Retirement Planning Upgrade Turns Your 401(k) Into A Cash Machine

Congress has given 401(k) plan sponsors like your employer the green light for offering investments that provide guaranteed lifetime income — annuities — to plan members like you. The introduction of annuities would add a major power tool to workers’ retirement planning kits.


Adding this sort of lifetime income feature would make 401(k) plans more like traditional pension plans.

Less than 5% of plans already offer comparable options, says Glenn Dial, senior retirement strategist for American Century Investments. Fidelity Investments expects plan sponsors to spend at least several more months deciding what new options to offer workers.

Great-West Investments says interest looks strongest from plans in the public sector and among not-for-profits.

You would use other savings in your account or new contributions to buy such annuities.

Annuities Beef Up Retirement Planning

This potential tsunami of annuities is coming because the Secure Act of 2020 immunizes employers from lawsuits by plan members if the underlying insurer goes broke.

The goal is to help workers beef up their retirement planning by making their retirement income more predictable.

In contrast, yield from income-oriented mutual funds can vary, depending on market action, interest rates and dividend yields.

The bigger or more innovative a 401(k) plan, the more choices it likely will offer. Variables will include how much money you receive yearly and when payments start. Do you want payments to start now? Or years from now?

And how long do you want checks to continue? Depending on your plan, you’ll be able to choose scenarios like checks that continue for as long as you live. Or checks that keep going to your survivor after your death.

You may even be able to arrange payments to, say, your favorite charity after you and your survivor pass away.

“Which bells and whistles you choose will depend on how much you want to spend, and what you want to spend it on,” Dial said.

Secure Act Requires Additional Retirement Planning Benefits

Many American Century mutual funds are offered in 401(k) plans nationwide. American Century is partnering with insurers to offer lifetime income investments.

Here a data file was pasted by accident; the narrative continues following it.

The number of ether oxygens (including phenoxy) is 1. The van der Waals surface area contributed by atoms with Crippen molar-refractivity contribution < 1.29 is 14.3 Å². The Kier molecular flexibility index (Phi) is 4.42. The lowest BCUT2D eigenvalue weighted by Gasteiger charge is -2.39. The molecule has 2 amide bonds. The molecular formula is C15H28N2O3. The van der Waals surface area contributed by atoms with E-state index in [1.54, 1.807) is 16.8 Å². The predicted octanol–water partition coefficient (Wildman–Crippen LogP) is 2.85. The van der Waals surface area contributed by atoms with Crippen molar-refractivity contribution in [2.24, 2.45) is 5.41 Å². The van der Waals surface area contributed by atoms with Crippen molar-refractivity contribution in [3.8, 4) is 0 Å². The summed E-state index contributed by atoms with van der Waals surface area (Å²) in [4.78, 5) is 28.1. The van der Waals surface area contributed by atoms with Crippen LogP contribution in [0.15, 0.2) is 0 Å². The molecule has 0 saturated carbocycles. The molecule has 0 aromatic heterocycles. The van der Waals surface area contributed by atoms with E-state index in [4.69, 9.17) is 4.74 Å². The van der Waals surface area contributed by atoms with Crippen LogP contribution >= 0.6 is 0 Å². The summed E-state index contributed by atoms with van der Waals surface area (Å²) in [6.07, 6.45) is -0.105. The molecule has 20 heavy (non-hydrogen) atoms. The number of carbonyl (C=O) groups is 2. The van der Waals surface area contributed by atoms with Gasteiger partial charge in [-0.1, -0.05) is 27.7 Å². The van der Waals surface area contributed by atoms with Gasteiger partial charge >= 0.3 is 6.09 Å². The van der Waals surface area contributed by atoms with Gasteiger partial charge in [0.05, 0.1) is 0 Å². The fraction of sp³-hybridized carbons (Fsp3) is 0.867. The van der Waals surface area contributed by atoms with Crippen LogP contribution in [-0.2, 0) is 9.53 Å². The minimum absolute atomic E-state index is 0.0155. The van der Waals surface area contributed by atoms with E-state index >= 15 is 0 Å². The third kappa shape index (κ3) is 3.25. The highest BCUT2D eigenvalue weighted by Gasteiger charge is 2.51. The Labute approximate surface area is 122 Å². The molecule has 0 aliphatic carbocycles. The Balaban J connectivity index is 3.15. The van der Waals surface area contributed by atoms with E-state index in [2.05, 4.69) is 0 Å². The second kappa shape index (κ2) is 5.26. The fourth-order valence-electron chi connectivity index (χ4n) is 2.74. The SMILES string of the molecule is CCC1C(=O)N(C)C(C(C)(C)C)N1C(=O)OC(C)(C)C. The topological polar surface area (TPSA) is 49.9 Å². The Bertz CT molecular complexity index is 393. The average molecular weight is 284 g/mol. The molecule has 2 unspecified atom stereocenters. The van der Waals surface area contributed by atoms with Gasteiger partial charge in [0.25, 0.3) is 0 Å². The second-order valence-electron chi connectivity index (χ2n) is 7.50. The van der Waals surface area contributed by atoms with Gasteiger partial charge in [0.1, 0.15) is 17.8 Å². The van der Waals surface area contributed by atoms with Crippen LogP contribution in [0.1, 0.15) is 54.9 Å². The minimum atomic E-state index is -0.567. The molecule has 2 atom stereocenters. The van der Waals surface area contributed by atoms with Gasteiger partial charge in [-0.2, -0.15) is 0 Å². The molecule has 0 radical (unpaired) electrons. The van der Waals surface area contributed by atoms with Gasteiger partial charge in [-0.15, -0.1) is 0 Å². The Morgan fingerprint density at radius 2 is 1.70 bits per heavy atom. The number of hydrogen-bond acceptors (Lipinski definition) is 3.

The Secure Act also requires plans to tell plan members periodically how much income their choices can generate. And workers’ choices must be portable to another 401(k) or IRA if a worker leaves a job or takes a new one.

Traditional Pension Plans Are Dying

Demand exists. A hefty 76% of U.S. workers want their 401(k) plan to offer them a way to arrange retirement income, according to an American Century survey.

Traditional pensions offer that sort of guaranteed income. And workers don’t have to select the underlying investments. Nor do they have to bet on how long they are likely to live.

The trouble is that traditional pension plans are going the way of dinosaurs, especially in the private sector. In 1989, a pension plan was the sole retirement plan for 22% of all U.S. workers. Ten percent had both a pension plan plus a 401(k)-style plan, according to the Boston College Center for Retirement Research.

By 2019, a mere 7% had a pension plan only. Just 5% had both types of retirement plans.

Are Annuities Right For You?

When your 401(k) offers such annuities, how will you know whether to buy one?

First, figure out how much retirement income you’ll need. As it is now, Social Security typically replaces 43% of your preretirement income if that was $80,000, according to J.P. Morgan Asset Management.

It will replace only 27% of a preretirement income of $150,000.

Step Two In Shopping For 401(k) Annuities

Second, decide how much you’re willing to spend for annuitized income from your 401(k).

Suppose you want $7,000 per month, beyond your Social Security benefits. Visit insurers’ websites. See how much they charge for annuities that generate that amount.

Repeat your calculations, changing factors like the starting date for income. Do you want checks to start right away? Or, say, five years from now?

Are the checks for you alone? Or do you want checks to continue to your spouse after you die? Do you want check size to be adjusted periodically for inflation?

And after both you and your spouse have passed away, do you want something to go to charity?

In each case, notice what the annuity would cost.

Continue your retirement planning by comparing that cost to your 401(k) plan’s choices. “Because of institutional pricing, it will probably cost you up to 50% less to buy the same amount of guaranteed lifetime income inside your plan,” Dial said.

Annuities Shopping For Retirement Planning: Step Three

Your third step in sifting through annuities is to decide whether you want to plow all of your 40(k) savings into the income investment. Do you want to hold some aside in a separate investment, such as a growth mutual fund whose balance rises with time?

“The basic rule is, the more income you want and the sooner you want it, the more it will cost,” Dial said.

Follow Paul Katzeff on Twitter at @IBD_PKatzeff for tips about retirement planning and actively run portfolios that consistently outperform the market.


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